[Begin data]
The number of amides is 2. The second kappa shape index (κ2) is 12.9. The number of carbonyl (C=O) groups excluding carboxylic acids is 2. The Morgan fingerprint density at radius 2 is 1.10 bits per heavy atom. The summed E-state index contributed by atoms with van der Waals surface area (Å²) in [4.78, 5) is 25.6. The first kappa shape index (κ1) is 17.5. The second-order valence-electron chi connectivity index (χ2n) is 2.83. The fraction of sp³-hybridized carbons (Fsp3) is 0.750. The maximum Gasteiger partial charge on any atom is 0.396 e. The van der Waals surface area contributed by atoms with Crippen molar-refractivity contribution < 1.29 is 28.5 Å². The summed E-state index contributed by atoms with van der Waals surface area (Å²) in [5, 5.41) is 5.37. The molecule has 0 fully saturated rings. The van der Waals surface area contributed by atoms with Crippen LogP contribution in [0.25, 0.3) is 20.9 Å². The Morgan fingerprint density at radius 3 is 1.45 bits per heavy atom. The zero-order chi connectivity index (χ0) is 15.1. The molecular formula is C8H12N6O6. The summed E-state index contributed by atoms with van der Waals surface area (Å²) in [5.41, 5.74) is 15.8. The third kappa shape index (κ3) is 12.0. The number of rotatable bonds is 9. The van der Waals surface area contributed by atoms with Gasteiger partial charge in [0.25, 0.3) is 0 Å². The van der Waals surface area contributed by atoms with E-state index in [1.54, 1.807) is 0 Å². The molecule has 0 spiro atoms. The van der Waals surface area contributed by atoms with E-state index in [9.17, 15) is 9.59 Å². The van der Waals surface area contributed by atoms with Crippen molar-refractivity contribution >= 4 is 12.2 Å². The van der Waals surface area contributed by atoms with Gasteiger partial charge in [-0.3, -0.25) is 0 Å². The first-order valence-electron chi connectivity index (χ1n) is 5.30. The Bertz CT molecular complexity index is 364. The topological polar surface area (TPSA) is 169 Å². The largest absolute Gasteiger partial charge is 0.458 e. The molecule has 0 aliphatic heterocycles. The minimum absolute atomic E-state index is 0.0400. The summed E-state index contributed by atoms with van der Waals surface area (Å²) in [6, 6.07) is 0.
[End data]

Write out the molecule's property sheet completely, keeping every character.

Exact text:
The number of amides is 2. The second kappa shape index (κ2) is 12.9. The number of carbonyl (C=O) groups excluding carboxylic acids is 2. The Morgan fingerprint density at radius 2 is 1.10 bits per heavy atom. The summed E-state index contributed by atoms with van der Waals surface area (Å²) in [4.78, 5) is 25.6. The first kappa shape index (κ1) is 17.5. The second-order valence-electron chi connectivity index (χ2n) is 2.83. The fraction of sp³-hybridized carbons (Fsp3) is 0.750. The maximum Gasteiger partial charge on any atom is 0.396 e. The van der Waals surface area contributed by atoms with Crippen molar-refractivity contribution < 1.29 is 28.5 Å². The summed E-state index contributed by atoms with van der Waals surface area (Å²) in [5, 5.41) is 5.37. The molecule has 0 fully saturated rings. The van der Waals surface area contributed by atoms with Crippen LogP contribution in [0.25, 0.3) is 20.9 Å². The Morgan fingerprint density at radius 3 is 1.45 bits per heavy atom. The zero-order chi connectivity index (χ0) is 15.1. The molecular formula is C8H12N6O6. The summed E-state index contributed by atoms with van der Waals surface area (Å²) in [5.41, 5.74) is 15.8. The third kappa shape index (κ3) is 12.0. The number of rotatable bonds is 9. The van der Waals surface area contributed by atoms with Gasteiger partial charge in [0.25, 0.3) is 0 Å². The van der Waals surface area contributed by atoms with E-state index in [1.54, 1.807) is 0 Å². The molecule has 0 spiro atoms. The van der Waals surface area contributed by atoms with E-state index in [9.17, 15) is 9.59 Å². The van der Waals surface area contributed by atoms with Crippen molar-refractivity contribution >= 4 is 12.2 Å². The van der Waals surface area contributed by atoms with Gasteiger partial charge in [-0.3, -0.25) is 0 Å². The first-order valence-electron chi connectivity index (χ1n) is 5.30. The Bertz CT molecular complexity index is 364. The topological polar surface area (TPSA) is 169 Å². The largest absolute Gasteiger partial charge is 0.458 e. The molecule has 0 aliphatic heterocycles. The minimum absolute atomic E-state index is 0.0400. The summed E-state index contributed by atoms with van der Waals surface area (Å²) in [6, 6.07) is 0.